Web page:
Specifications and abstractions in Coq
======================================
Goal: reason about possible executions.
Same as in Butler's view.
Lower layer:
Code (implementation)
Concrete (code-level) states
Transition between code-level states,
dictated by execution semantics of code
Upper layer:
Code is the same, but we want to describe its behavior with a "spec"
Abstract states: just like Butler's lecture on Monday
connected to the code states using an abstraction relation (AR)
Transition between abstract-level states,
dictated by a specification of what this code should do
Goal: any code-level execution corresponds to a spec-level execution.
Intuitively matches the "trace-subset" property.
Although our Coq formalization doesn't have a notion of traces.
So what is a specification?
Abstraction for the state
Description of transitions for each piece of code ("procedure")
Abstraction of states
Nested: can continue to abstract at many levels
E.g., bare hardware states -> variable-level states -> StatDB-level state
Description of transitions
pre- and post-conditions
precondition may constrain the starting state
(or could be just True, if we have no constraints)
postcondition describes which final states are acceptable
could be non-deterministic: many final states are OK as far as the spec goes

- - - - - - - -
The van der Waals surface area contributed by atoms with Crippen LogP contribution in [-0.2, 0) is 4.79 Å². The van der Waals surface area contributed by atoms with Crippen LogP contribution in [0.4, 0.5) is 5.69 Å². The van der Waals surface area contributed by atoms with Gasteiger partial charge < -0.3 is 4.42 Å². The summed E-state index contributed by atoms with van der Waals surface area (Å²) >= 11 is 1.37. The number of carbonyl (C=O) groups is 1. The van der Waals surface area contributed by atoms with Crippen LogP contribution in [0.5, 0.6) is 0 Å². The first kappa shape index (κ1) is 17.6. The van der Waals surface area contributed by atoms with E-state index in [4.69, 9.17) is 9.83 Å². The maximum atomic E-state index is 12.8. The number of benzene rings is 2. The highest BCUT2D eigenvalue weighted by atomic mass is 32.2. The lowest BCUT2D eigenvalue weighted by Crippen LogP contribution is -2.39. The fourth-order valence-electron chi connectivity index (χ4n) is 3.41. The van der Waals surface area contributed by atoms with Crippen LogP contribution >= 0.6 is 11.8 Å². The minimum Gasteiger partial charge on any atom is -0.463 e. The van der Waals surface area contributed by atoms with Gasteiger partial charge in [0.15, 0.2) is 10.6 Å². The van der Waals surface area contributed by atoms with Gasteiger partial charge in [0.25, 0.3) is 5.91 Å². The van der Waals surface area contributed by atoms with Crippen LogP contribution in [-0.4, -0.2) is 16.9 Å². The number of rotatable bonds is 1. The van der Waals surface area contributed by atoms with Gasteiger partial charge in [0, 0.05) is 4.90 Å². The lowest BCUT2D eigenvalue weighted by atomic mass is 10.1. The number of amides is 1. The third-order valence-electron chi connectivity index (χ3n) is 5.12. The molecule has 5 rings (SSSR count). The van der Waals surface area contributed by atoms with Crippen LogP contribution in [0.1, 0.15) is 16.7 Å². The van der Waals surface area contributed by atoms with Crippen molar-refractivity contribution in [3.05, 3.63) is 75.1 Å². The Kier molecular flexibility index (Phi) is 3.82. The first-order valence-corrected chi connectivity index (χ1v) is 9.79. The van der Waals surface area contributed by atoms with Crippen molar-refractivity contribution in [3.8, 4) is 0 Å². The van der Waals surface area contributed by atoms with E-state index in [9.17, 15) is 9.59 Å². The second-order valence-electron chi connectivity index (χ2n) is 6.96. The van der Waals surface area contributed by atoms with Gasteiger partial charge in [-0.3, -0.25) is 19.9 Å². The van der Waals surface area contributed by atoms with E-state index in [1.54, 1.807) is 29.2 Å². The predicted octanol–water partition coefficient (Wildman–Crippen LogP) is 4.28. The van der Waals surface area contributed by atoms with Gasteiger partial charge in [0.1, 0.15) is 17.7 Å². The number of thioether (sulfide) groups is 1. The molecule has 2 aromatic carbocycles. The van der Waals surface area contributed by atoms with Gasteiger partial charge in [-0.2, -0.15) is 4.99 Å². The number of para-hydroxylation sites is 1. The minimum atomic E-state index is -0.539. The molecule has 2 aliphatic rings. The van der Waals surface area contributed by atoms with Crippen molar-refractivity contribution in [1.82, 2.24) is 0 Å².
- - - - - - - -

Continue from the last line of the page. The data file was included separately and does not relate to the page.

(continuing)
postcondition also explicitly refers to the return value
same plan for describing transitions (pre and post conditions) works at any level
only difference: what type of state you're describing
code-level transitions: code-level state
abstract-level transitions: abstract state
What does it mean to prove that a piece of code satisfies a spec?
recall Butler's simulation "commutative diagram"
s ======> s'
^ ^^
| AR ||
V VV
c ------> c'
horizontal arrows are allowed transitions according to the spec (pre/post conditions)
vertical arrows are the abstraction relations between code and spec
single lines are given in the theorem:
suppose there is a code state "c", which transitions to state "c'"
and suppose there is a spec state "s" related to "c" by AR
double lines are what you have to prove:
show there exists a valid transition from "s" to "s'" according to spec pre/post conditions
and show that this same "s'" is related to "c'" using the AR
Can stack commutative diagrams in two ways
Side-by-side: combine two procedures with a semicolon
Sequential composition
What are the rules?
Postcondition of the first part must imply the precondition of the second part
One-above-another: provide an even higher-level specification, more abstraction
What are the rules?
AR types need to match up
Why preconditions?
More succinct spec
Does not specify what happens if precondition is violated
Might be fine, but assuming precondition might make for a simpler postcondition
Using procedure with a non-trivial precondition requires proving precondition holds
Typically useful for routines used in the middle of some code
E.g., in Butler's example of memory from last lecture:
in some cases, we know there's a free cache slot.
Easier to write a spec that says (precondition) "assuming there's a free cache slot",
(postcondition) "the cache will now contain XXX".
Example: variables, StatDB
StatDB state: list nat